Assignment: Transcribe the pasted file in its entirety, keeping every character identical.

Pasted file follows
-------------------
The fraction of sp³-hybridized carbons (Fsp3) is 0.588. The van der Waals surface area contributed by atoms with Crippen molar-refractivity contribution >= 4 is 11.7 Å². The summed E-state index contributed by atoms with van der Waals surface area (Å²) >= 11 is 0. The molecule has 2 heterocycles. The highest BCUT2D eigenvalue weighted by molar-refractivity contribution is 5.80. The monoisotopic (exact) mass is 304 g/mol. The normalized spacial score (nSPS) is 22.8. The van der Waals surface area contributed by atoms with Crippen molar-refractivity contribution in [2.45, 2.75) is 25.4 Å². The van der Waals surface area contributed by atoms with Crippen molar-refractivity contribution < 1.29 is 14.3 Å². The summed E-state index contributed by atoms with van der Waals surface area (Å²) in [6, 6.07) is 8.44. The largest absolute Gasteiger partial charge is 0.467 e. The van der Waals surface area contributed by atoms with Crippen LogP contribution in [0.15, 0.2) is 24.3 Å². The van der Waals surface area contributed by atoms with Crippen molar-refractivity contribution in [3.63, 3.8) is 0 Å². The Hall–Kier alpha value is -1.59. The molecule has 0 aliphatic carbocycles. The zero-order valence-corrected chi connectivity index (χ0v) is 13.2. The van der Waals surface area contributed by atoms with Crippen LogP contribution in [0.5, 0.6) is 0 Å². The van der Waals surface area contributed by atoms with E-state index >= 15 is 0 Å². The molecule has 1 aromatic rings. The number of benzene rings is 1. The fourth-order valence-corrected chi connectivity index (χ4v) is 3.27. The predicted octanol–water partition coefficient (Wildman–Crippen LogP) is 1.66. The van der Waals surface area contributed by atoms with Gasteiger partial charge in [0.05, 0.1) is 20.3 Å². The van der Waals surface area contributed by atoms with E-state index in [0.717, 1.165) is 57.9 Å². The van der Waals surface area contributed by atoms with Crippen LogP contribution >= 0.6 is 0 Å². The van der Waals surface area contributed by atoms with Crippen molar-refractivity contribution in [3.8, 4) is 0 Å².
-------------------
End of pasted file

The fraction of sp³-hybridized carbons (Fsp3) is 0.588. The van der Waals surface area contributed by atoms with Crippen molar-refractivity contribution >= 4 is 11.7 Å². The summed E-state index contributed by atoms with van der Waals surface area (Å²) >= 11 is 0. The molecule has 2 heterocycles. The highest BCUT2D eigenvalue weighted by molar-refractivity contribution is 5.80. The monoisotopic (exact) mass is 304 g/mol. The normalized spacial score (nSPS) is 22.8. The van der Waals surface area contributed by atoms with Crippen molar-refractivity contribution in [2.45, 2.75) is 25.4 Å². The van der Waals surface area contributed by atoms with Crippen molar-refractivity contribution < 1.29 is 14.3 Å². The summed E-state index contributed by atoms with van der Waals surface area (Å²) in [6, 6.07) is 8.44. The largest absolute Gasteiger partial charge is 0.467 e. The van der Waals surface area contributed by atoms with Crippen LogP contribution in [0.15, 0.2) is 24.3 Å². The van der Waals surface area contributed by atoms with Crippen molar-refractivity contribution in [3.63, 3.8) is 0 Å². The Hall–Kier alpha value is -1.59. The molecule has 0 aliphatic carbocycles. The zero-order valence-corrected chi connectivity index (χ0v) is 13.2. The van der Waals surface area contributed by atoms with Crippen LogP contribution in [0.5, 0.6) is 0 Å². The van der Waals surface area contributed by atoms with E-state index >= 15 is 0 Å². The molecule has 1 aromatic rings. The number of benzene rings is 1. The fourth-order valence-corrected chi connectivity index (χ4v) is 3.27. The predicted octanol–water partition coefficient (Wildman–Crippen LogP) is 1.66. The van der Waals surface area contributed by atoms with Gasteiger partial charge in [0.05, 0.1) is 20.3 Å². The van der Waals surface area contributed by atoms with E-state index in [0.717, 1.165) is 57.9 Å². The van der Waals surface area contributed by atoms with Crippen LogP contribution >= 0.6 is 0 Å². The van der Waals surface area contributed by atoms with Crippen molar-refractivity contribution in [3.8, 4) is 0 Å².